重新审视巴基斯坦的反恐战略:机遇与失误
重新审视巴基斯坦的反恐战略:机遇与失误
Table of Contents
  1. Executive Summary
pakistan-22jul15
An army soldier stands guard inside the Army Public School, which was attacked by Taliban gunmen, in Peshawar, December 17, 2014. REUTERS/Zohra Bensemra
Report 271 / Asia

重新审视巴基斯坦的反恐战略:机遇与失误

巴基斯坦为期六个月的反恐措施仍未能终结暴力圣战组织的行动,而武力主导的措施则持续削弱文职政府。巴基斯坦的制胜战略应包括在结构和治理上的改革,则方可避免圣战组织继续钻法治缺失的空子并从根本上解决极端暴力的问题。

执行摘要

2014年12月16日,位于白沙瓦的一处军校遭到袭击,其中150人死亡,且多为儿童。巴基斯坦塔利班组织(巴基斯坦塔利班运动——TTP)声称对此负责,而这则从表面上打破了格局。一周后,巴基斯坦穆斯林联盟(纳瓦兹)(PML-N)政府推出了一项新的反恐战略——二十点全国行动计划(NAP)。巴基斯坦总理谢里夫(Nawaz Sharif)和军方总指挥拉希勒·谢里夫(Raheel Sharif)誓要锁定所有恐怖组织且一个不留。六个月后,在恐怖袭击仍持续发生的情形之下,二十点全国行动计划看似更像是政府在危机之时为安抚公众情绪所做的愿望清单,而远非一个连贯的反恐策略。若是单靠有勇无谋的武力来打击恐怖主义,其弊往往大于利。因为这些措施只会削弱宪政、民主治理与法治,从而令圣战分子坐收渔利、并为恐怖主义宣传添油加米。因此,打击恐怖主义威胁并抑制暴力极端主义的关键在于对刑事司法系统的改革和巩固。

反恐政策的军事化将巴基斯坦治理的平民化发展置于险地。即便有采取军事措施的必要,但其却非稳定国内民主过渡的充分条件。尽管本报告强调了反恐政策中强制性的一面以及如何提高其有效性;但若缺乏结构和治理上的改革,恐怖主义和极端主义便得不到根除,而暴力的圣战组织也将继续利用法治缺失的漏洞。自2008年民主政治恢复以来,军方仍持续削弱民治政府,而这对推行实质且可持续的改革是一重大挑战。然而,政治领导层亦应对其信誉和权威的受损负责,因为这也是归咎于他们无力抗衡军方压制。

在于11月24日推出二十点全国行动计划后,谢里夫政府即刻满足了军方的两大要求:取消前任政府于2008年颁布的死刑禁令;并于2015年1月6日通过了第21条宪法修正案。此次修宪则授予了特别军事法庭对所有恐怖主义嫌疑人的审判权,且平民也无一例外。然而,自去年12月以来,军事法庭实行了176起死刑,其中大部分罪行都无关恐怖主义,但军事法院却削弱了宪法保障和程序。而其他新增的平行结构——如省级“最高委员会”——则令军队得以绕开民众代表机构,并在治理中扮演更直接的角色。凭借着这些新的法律工具,军队通过设计和实施反恐政策从而进一步地边缘化了民主机构。

巴基斯坦军方已基本掌握了国家安全和反恐政策,军方虽对此否认,但其仍在把圣战分子划分为:针对安全部队和巴基斯坦人的“坏”组织和可以推进巴在印度和阿富汗的战略目标“好”组织。像改名为受禁虔诚军(LeT)的本达瓦慈善会(JD)等反印组织便已通过其所谓的慈善附属机构扩展了自己的活动范围。又例如哈卡尼网络(Haqqani Network),作为由军方支持的阿富汗反动组织,它并未受到当前在联邦直辖部落地区(FATA)北瓦济里斯坦进行的军事行动的打击。相反,哈卡尼连同虔诚军(或达瓦慈善会)等“好”组织则没有被巴基斯坦列入恐怖主义组织的名单中。

不足为奇的是,全国行动计划中的许多目标都进展甚微。一些组织和个人虽遭巴基斯坦禁止并被列入了联合国安全理事会(UNSC)第1267号决议的黑名单,如今却仍逍遥法外。而巴基斯坦采取的其他措施——如监管宗教学校部门、遏制仇恨言论和文学、以及阻止恐怖主义融资——也顶多只见到了间歇性的成效。

改革并巩固刑事司法系统或将有助于实现全国行动计划的目标。谢里夫政府诚然仍有机会能扭转局势并对反恐战略进行实质性的改革,但这也稍纵即逝,并且还需要他撤回此前对军队做出的政策大让步。政府应接受此挑战,重整反恐策略、以情报为引、并将过于军事化的应对措施取而代之。这些行动应由民治执法机构——尤其是警察——来领导。若要瓦解恐怖网络、拘留并审判圣战头目和士兵、切断恐怖主义融资、并终结挑起激进主义的仇恨言论和文学,巴基斯坦则需要重新分配现有资源、并巩固省级警察力量。其现有的三个司法基础——刑法、刑事诉讼法与证据法——亦需要更新升级;但更为紧迫的却是构建警方的执法能力,因其警力已由于资源、培训、内部问责制和自治力的匮乏而严重衰退。

一个得到充分授权和资源的警察部门是实施可持续且成功的反恐战略最可靠的工具。而巴基斯坦当前的措施却将重点放在了报复、惩罚、剥夺公民基本权利和削弱法制效力。这样存在缺陷作法不仅正在瓦解巴基斯坦民众对政府伸张正义的信心,还会助长社会不满情绪,并为国际行动计划所针对的暴力极端主义者所利用。

伊斯兰堡/布鲁塞尔,2015年7月22日

Executive Summary

The 16 December 2014 attack on an army-run school in Peshawar, which killed 150, mainly children, claimed by the Tehreek-e-Taliban Pakistan (Taliban Movement of Pakistan-TTP), was ostensibly a game changer. A week later, the Pakistan Muslim League (Nawaz) (PML-N) government unveiled a new counter-terrorism strategy, the twenty-point National Action Plan (NAP), with Prime Minister Nawaz Sharif and Army Chief Raheel Sharif vowing to target all terror groups without distinction. Six months later, amid continued terror attacks, the NAP looks far more like a hastily-conceived wish-list devised for public consumption during a moment of crisis than a coherent strategy. Reliance on blunt instruments and lethal force to counter terrorism risks doing more harm than good when they undermine constitutionalism, democratic governance and the rule of law and provide grist to the jihadis’ propaganda mill. A reformed and strengthened criminal justice system is pivotal to countering terror threats and containing violent extremism.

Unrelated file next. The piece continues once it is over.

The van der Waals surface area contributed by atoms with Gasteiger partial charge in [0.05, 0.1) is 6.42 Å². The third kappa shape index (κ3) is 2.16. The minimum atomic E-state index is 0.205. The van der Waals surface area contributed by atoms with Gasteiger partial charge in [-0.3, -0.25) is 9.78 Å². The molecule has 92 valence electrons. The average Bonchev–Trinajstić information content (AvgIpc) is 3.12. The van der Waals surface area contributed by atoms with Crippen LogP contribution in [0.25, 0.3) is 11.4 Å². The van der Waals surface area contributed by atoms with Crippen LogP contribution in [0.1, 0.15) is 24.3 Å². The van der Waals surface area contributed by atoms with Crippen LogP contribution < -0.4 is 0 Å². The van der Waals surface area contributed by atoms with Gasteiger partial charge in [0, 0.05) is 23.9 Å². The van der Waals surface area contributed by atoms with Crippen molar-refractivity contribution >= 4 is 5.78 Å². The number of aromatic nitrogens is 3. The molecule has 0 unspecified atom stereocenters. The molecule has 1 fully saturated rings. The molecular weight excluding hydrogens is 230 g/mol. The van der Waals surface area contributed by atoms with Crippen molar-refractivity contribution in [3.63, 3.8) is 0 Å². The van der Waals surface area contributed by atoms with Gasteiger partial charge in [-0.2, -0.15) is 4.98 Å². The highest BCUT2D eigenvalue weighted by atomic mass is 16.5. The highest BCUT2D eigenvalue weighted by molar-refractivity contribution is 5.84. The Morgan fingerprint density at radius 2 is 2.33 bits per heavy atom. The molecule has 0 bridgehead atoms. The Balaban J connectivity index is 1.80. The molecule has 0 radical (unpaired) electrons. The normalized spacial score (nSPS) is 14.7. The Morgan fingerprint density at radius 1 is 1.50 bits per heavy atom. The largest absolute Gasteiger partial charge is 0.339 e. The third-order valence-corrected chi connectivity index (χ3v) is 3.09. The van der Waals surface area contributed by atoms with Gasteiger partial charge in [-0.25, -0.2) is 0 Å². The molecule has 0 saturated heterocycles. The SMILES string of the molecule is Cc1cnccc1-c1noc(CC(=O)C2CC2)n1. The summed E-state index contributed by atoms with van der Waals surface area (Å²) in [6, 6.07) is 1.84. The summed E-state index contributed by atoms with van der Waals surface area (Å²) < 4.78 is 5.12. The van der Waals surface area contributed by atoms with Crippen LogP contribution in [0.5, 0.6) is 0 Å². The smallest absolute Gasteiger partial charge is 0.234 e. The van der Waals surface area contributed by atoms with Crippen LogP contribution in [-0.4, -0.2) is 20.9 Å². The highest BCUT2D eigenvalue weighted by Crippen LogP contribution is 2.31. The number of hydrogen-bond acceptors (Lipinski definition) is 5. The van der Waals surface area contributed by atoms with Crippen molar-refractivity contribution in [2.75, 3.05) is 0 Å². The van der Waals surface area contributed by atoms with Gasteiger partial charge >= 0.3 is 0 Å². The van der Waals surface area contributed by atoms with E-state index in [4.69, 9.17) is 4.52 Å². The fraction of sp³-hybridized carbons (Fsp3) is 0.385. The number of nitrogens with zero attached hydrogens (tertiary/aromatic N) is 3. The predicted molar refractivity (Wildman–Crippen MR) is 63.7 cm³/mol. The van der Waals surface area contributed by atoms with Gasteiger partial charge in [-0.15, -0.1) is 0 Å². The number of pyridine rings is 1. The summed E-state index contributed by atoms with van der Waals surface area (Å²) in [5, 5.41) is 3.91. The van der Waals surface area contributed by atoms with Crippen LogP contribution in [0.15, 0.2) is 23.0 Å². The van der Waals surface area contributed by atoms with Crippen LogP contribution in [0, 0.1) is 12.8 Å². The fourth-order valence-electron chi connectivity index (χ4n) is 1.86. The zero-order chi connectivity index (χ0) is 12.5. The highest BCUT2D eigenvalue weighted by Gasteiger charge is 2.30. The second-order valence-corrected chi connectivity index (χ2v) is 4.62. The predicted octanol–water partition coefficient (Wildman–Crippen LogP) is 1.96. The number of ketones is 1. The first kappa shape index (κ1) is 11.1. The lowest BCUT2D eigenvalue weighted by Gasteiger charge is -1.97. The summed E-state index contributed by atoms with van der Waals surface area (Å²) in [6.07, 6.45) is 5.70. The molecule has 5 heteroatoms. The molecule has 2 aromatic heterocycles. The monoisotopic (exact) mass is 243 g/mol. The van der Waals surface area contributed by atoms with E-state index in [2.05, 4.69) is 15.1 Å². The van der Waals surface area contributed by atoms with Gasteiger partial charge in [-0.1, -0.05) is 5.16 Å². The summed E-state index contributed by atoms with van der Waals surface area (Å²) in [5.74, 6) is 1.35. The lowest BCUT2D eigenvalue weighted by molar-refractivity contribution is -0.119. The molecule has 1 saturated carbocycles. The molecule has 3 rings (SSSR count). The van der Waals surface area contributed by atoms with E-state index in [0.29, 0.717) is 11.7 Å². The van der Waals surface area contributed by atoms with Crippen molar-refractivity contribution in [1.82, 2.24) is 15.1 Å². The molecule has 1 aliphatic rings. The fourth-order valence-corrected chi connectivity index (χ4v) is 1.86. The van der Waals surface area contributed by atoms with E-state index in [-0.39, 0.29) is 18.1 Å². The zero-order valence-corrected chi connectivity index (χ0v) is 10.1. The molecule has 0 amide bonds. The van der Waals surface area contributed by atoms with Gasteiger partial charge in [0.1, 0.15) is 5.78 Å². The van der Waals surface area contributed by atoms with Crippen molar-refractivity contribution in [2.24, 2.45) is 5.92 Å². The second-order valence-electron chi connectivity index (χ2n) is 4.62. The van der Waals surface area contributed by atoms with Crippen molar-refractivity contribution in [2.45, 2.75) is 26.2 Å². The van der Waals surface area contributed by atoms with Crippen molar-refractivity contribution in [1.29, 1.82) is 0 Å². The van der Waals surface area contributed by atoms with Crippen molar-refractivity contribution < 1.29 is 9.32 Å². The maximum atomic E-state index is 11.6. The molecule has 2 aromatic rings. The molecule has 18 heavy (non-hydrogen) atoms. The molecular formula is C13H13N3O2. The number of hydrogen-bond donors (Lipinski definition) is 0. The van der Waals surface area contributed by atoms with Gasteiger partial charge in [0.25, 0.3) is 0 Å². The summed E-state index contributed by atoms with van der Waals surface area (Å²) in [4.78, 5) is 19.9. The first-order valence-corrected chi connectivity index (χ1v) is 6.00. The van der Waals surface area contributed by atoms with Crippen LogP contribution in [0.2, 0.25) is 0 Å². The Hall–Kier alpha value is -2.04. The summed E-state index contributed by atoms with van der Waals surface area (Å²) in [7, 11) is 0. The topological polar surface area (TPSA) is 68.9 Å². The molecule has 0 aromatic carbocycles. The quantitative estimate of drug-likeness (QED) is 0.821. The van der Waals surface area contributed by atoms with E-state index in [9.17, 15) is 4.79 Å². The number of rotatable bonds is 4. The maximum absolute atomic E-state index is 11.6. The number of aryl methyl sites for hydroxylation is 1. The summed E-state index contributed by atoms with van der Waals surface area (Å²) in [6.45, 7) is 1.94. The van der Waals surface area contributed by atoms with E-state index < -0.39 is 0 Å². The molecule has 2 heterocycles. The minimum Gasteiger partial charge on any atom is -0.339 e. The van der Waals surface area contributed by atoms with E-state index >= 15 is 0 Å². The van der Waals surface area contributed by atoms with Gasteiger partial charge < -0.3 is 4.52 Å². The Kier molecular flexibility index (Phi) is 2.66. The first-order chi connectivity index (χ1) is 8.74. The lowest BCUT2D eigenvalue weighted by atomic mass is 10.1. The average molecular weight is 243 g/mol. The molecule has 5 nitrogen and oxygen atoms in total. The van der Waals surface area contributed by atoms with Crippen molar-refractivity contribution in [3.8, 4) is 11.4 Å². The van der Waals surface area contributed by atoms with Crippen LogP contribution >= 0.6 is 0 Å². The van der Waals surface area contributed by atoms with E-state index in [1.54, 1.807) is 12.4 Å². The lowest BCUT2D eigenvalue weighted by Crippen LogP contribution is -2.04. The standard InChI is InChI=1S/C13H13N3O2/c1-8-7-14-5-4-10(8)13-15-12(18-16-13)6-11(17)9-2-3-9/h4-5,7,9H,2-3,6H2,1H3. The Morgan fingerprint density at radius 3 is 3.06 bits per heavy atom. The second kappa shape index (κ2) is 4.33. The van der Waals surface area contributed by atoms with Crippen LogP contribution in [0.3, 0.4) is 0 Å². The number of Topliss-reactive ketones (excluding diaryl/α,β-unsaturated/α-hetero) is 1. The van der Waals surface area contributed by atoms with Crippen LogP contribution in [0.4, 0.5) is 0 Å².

The militarisation of counter-terrorism policy puts at risk Pakistan’s evolution toward greater civilian rule, which is itself a necessary but not sufficient condition to stabilise the democratic transition. While the report addresses the coercive side of a counter-terrorism policy and how to make it more efficient, without structural and governance reform, the root causes of terrorism and extremism will remain unaddressed, and violent jihadis will continue to exploit the absence of rule of law. The military’s continual undermining of civilian authority since democracy’s restoration in 2008 will remain a major challenge to meaningful and sustained reform. Yet, the political leadership also bears responsibility for failing to push back and, as a result, undermining its credibility and authority.